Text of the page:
Ruth: A woman of purpose and destiny – Part 2
Without any shadow of a doubt, from start to finish, we see Divine Providence at work in the life of Ruth and the main characters of the story. In many ways, God is honoured by all of them. No wonder, God, in turn, honoured them for their honouring him.
“…But now the Lord says: ‘Far be it from Me; for those who honor Me I will honor, and those who despise Me shall be lightly esteemed”
In chapter 1:8-9, Naomi honours God by exulting him as one who deals kindly and grants rest to his creatures, “And Naomi said to her two daughters-in-law, “Go, return each to her mother’s house. The Lord deal kindly with you, as you have dealt with the dead and with me. The Lord grant that you may find rest, each in the house of her husband.” So she kissed them, and they lifted up their voices and wept” (
Then, in verses 16-17, Ruth acknowledges and identifies with the God of Israel, “But Ruth said: “Entreat me not to leave you, Or to turn back from following after you; For wherever you go, I will go; And wherever you lodge, I will lodge; Your people shall be my people, And your God, my God. Where you die, I will die, And there will I be buried. The Lord do so to me, and more also, If anything but death parts you and me” (Ruth
As for Boaz, he honours God at different times. In chapter 2:4 he invokes the name of God to bless the reapers, “Now behold, Boaz came from Bethlehem, and said to the reapers, “The Lord be with you!” And they answered him, “The Lord bless you!” (Ruth
Then, in chapter 4:11, the elders acknowledged God as the one who builds and prospers the house of Israel. “And all the people who were at the gate, and the elders, said, “We are witnesses. The Lord make the woman who is coming to your house like Rachel and Leah, the two who built the house of Israel; and may you prosper in Ephrathah and be famous in Bethlehem” (Ruth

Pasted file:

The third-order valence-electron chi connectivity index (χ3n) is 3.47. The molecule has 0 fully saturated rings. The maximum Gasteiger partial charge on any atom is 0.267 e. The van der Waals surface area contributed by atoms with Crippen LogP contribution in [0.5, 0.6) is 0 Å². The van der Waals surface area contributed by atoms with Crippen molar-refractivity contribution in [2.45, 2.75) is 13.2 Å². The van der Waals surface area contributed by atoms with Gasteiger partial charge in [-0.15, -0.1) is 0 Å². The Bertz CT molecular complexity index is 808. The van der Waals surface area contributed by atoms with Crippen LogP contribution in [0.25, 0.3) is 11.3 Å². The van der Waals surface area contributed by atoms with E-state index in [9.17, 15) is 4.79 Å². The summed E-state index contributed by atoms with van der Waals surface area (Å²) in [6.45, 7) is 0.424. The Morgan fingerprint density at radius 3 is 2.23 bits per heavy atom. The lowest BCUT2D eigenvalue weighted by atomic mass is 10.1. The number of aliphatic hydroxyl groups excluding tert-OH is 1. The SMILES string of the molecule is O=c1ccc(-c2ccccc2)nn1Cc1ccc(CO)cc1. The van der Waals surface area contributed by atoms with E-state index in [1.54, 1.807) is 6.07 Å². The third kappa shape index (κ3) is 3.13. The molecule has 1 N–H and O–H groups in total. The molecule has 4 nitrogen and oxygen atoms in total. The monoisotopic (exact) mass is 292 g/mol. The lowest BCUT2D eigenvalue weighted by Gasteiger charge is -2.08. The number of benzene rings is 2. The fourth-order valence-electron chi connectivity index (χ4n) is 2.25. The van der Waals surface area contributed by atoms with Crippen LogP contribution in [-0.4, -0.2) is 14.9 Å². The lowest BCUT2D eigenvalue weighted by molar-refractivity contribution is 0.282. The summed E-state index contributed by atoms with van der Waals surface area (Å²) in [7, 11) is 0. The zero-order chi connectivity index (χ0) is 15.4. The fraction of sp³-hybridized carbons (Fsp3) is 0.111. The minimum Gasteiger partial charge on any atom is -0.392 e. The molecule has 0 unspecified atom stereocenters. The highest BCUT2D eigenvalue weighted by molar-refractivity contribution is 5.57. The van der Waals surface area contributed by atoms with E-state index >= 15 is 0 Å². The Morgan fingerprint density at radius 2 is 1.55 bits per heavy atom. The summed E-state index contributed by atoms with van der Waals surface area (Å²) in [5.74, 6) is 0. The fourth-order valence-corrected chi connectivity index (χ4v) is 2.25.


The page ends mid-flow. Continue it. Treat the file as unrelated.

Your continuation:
Both Ruth and Boaz honoured God in the orderly way they went about solemnizing their relationship. Ruth obeys her mother-in-law in every detail. Naomi’s concern is wholly for Ruth’s future security. Boaz is self-controlled, generous and honourable. Boaz’s life is obviously God-fearing. His immediate reaction when he wakes up and sees Ruth is ‘The Lord bless you’ and ‘as the Lord lives’ (3:10,13).
Boaz did not just rush ahead and get married. He went through the cultural process. He took a great risk marrying a Moabite, Ruth. But he trusted that the Lord was in control. The Lord unravelled his mystery through their union. Boaz and Ruth were married and gave birth to the grandfather of King David. Indeed, Ruth, the servant girl, became an ancestor of the Lord Jesus Christ (Matthew 1:5–6). The book reveals Jesus as our kinsman-redeemer (Ruth 4:14). He calls us his brothers and sisters, understands our struggles and acts to redeem us (Hebrews 2:11–12, 17–18). We see the kindness of God throughout the book of Ruth.
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